But other efforts have not panned out, she acknowledged. While she raised the funds to purchase the farmhouse and garden, she’s been unable to raise enough money to operate it as an educational and interpretative site, she said. As a result, she has looked for another entity to take it on — an established nonprofit with a commitment to Japanese heritage and historic preservation. So far, she’s been unsuccessful.

“I went everywhere,” she said, mentioning Yale University, a national Buddhist organization and the Japanese-American Association in San Francisco. “We said, ‘Come and take this. Here it is.’ We had no takers.”

Her supporters on the Island say it’s unfair to criticize Matthews for what some say was a visionary effort to save the Mukai Farm. Indeed, according to some, she’s had a hand in the preservation of nearly every historic site on the Island, from the lighthouse at Point Robinson to the Belle Baldwin house at Fern Cove.

“When I look back at the things that have been saved on this Island, she’s been behind all of it,” said Priscilla Beard, a Vashon resident who knows Matthews well. “Instead of attacking her, the Island should ask how they can support her.”

Some Islanders familiar with the situation, however, are critical of the way Island Landmarks is holding the historic site.

Paul Motoyoshi sought to use the facility last year for a traditional Japanese dinner and tea ceremony featuring Mary Matsuda Gruenewald, the Japanese-American woman and former Islander who wrote “Looking Like the Enemy.” The event was to be a fundraiser for Sustainable Tourism on Vashon, a new nonprofit on the Island.

Matthews initially said yes, until she found out he was charging $125 per person for the event. “The Mukai Farm and Garden is an educational facility,” she wrote to him in an e-mail shortly before the event, “and we cannot be party to an event that is restricted in attendance to only people rich enough to afford $125 per person.”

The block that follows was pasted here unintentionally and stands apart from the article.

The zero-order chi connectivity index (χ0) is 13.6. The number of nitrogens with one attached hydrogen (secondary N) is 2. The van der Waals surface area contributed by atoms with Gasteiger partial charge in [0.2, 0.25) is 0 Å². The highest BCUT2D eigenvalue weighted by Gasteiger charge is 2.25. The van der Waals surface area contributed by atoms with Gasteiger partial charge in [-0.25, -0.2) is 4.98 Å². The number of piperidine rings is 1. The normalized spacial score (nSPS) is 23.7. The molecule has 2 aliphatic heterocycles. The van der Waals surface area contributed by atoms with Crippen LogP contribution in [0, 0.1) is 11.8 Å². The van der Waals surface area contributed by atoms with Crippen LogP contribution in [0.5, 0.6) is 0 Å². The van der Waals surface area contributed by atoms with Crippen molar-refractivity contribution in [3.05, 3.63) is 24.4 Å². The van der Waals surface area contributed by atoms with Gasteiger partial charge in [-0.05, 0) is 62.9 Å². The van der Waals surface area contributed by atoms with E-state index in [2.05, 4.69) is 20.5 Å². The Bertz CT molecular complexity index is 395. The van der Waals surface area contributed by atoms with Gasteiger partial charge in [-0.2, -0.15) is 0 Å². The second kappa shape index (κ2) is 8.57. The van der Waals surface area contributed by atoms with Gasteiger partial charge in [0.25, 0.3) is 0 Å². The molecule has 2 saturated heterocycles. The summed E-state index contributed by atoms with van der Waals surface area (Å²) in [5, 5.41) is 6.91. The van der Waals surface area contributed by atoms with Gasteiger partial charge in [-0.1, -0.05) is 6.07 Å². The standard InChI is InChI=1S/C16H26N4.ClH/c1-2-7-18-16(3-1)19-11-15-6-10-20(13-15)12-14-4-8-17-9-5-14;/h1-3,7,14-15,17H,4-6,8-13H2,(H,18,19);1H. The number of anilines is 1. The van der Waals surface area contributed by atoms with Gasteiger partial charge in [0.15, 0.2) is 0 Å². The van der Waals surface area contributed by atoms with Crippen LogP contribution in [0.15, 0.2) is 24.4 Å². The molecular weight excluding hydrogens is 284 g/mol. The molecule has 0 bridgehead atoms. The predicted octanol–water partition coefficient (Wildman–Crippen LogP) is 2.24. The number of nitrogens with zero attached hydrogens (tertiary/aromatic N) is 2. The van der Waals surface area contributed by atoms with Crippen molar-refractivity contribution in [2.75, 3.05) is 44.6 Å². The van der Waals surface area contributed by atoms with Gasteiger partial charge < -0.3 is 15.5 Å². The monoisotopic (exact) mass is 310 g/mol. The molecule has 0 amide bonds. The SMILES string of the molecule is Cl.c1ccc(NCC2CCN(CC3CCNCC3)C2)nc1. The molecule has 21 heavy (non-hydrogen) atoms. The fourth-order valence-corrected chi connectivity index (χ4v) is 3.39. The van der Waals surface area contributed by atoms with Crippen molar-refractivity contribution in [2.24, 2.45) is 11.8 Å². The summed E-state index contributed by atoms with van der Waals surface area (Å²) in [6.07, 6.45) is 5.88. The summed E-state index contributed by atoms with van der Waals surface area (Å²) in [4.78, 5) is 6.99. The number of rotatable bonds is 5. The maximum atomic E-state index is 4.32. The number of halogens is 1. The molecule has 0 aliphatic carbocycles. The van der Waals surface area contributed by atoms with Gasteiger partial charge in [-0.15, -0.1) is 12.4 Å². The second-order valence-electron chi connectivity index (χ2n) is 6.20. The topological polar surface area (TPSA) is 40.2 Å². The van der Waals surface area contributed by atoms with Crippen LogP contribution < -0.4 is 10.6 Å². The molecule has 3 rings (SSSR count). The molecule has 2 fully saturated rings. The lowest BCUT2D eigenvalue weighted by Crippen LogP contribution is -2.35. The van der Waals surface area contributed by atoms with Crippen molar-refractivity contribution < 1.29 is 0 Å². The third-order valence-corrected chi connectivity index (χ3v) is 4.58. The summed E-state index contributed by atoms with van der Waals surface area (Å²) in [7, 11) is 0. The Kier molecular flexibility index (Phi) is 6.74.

The event was never held, said Motoyoshi, who said he was distraught by how the episode unfolded. “It felt very much like a racist thing to me,” he said.

Matthews, however, said she felt Motoyoshi wasn’t up front with her about his intentions for the site; she didn’t know how much was being charged until she saw the flier, for instance, or that it was a fundraiser for a nonprofit she had never heard of.

“This wasn’t what we had envisioned,” she said. “We were appalled.”

The Mukai Farm and Garden and its adjacent “barreling plant,” as the Mukais called it, sit at the end of 107th Ave. S.W., just off of Bank Road. It is here that a father and son team – B.D. and Masa Mukai – developed not only a successful strawberry-growing operation but also a freezing and packaging plant that enabled them to be the first on the Island to sell strawberries around the world.

Matthews, in the King County landmark nomination form she compiled, paints a vivid picture of this early 20th century operation — a thriving agricultural scene that was cut short by World War II and the internment order that stripped so many successful Japanese immigrants of their land.

B.D. Mukai, who had come to the United States at age 15 determined to make money, moved to Vashon in 1910 and immediately started growing strawberries on leased land. In 1926, when Masa was 15, the boy — an American-born citizen — was able to do what his father couldn’t: Purchase land. So he bought 40 acres, land where the Mukai family home and barreling plant now stand.

The father and son team was highly successful, and their strawberries were in demand. In order to find a way to sell them to markets farther away than Seattle, Masa Mukai developed a process to freeze and preserve strawberries. And to facilitate the process, he worked with a local contractor in 1926 to design and build the Mukai Cold Process Fruit Barreling Plant, the wood-frame structure that still stands today. The family home — a classic, 1,900-square-foot farmhouse built by a Norwegian contractor — was constructed that same year.

Adding to the beauty of the pastoral site was an extensive Japanese garden designed by B.D. Mukai’s second wife, Kuni — a formal garden that included flowering cherries, shrubs native to Japan, ornate stonework, a meandering pond and a waterfall. According to Matthews’ nomination form, visitors came from throughout the region to visit and photograph the garden.